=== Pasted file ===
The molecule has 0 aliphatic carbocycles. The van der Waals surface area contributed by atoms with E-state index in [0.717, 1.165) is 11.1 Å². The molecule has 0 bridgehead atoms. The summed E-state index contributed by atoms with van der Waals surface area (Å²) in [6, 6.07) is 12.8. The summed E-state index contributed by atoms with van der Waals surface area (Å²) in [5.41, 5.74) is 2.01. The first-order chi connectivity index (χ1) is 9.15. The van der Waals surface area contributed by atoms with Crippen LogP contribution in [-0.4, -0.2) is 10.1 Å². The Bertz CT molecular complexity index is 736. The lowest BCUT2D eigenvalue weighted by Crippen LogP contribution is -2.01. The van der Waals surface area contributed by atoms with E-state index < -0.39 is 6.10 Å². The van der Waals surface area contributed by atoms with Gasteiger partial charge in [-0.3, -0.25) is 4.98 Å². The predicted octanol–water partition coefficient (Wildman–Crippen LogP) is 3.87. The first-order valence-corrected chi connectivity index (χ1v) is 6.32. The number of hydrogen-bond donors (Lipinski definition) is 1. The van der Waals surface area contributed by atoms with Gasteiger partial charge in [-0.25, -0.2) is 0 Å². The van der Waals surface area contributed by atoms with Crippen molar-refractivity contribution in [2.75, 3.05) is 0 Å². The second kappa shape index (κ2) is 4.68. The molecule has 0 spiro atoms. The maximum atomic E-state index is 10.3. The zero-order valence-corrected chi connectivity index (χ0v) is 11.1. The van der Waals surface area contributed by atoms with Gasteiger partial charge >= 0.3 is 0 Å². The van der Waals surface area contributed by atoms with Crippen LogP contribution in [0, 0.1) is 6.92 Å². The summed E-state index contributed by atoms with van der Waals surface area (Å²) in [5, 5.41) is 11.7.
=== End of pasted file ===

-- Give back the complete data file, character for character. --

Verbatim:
The molecule has 0 aliphatic carbocycles. The van der Waals surface area contributed by atoms with E-state index in [0.717, 1.165) is 11.1 Å². The molecule has 0 bridgehead atoms. The summed E-state index contributed by atoms with van der Waals surface area (Å²) in [6, 6.07) is 12.8. The summed E-state index contributed by atoms with van der Waals surface area (Å²) in [5.41, 5.74) is 2.01. The first-order chi connectivity index (χ1) is 9.15. The van der Waals surface area contributed by atoms with Crippen LogP contribution in [-0.4, -0.2) is 10.1 Å². The Bertz CT molecular complexity index is 736. The lowest BCUT2D eigenvalue weighted by Crippen LogP contribution is -2.01. The van der Waals surface area contributed by atoms with E-state index < -0.39 is 6.10 Å². The van der Waals surface area contributed by atoms with Gasteiger partial charge in [-0.3, -0.25) is 4.98 Å². The predicted octanol–water partition coefficient (Wildman–Crippen LogP) is 3.87. The first-order valence-corrected chi connectivity index (χ1v) is 6.32. The number of hydrogen-bond donors (Lipinski definition) is 1. The van der Waals surface area contributed by atoms with Gasteiger partial charge in [-0.25, -0.2) is 0 Å². The van der Waals surface area contributed by atoms with Crippen molar-refractivity contribution in [2.75, 3.05) is 0 Å². The second kappa shape index (κ2) is 4.68. The molecule has 0 spiro atoms. The maximum atomic E-state index is 10.3. The zero-order valence-corrected chi connectivity index (χ0v) is 11.1. The van der Waals surface area contributed by atoms with Gasteiger partial charge >= 0.3 is 0 Å². The van der Waals surface area contributed by atoms with Crippen LogP contribution in [0, 0.1) is 6.92 Å². The summed E-state index contributed by atoms with van der Waals surface area (Å²) in [5, 5.41) is 11.7.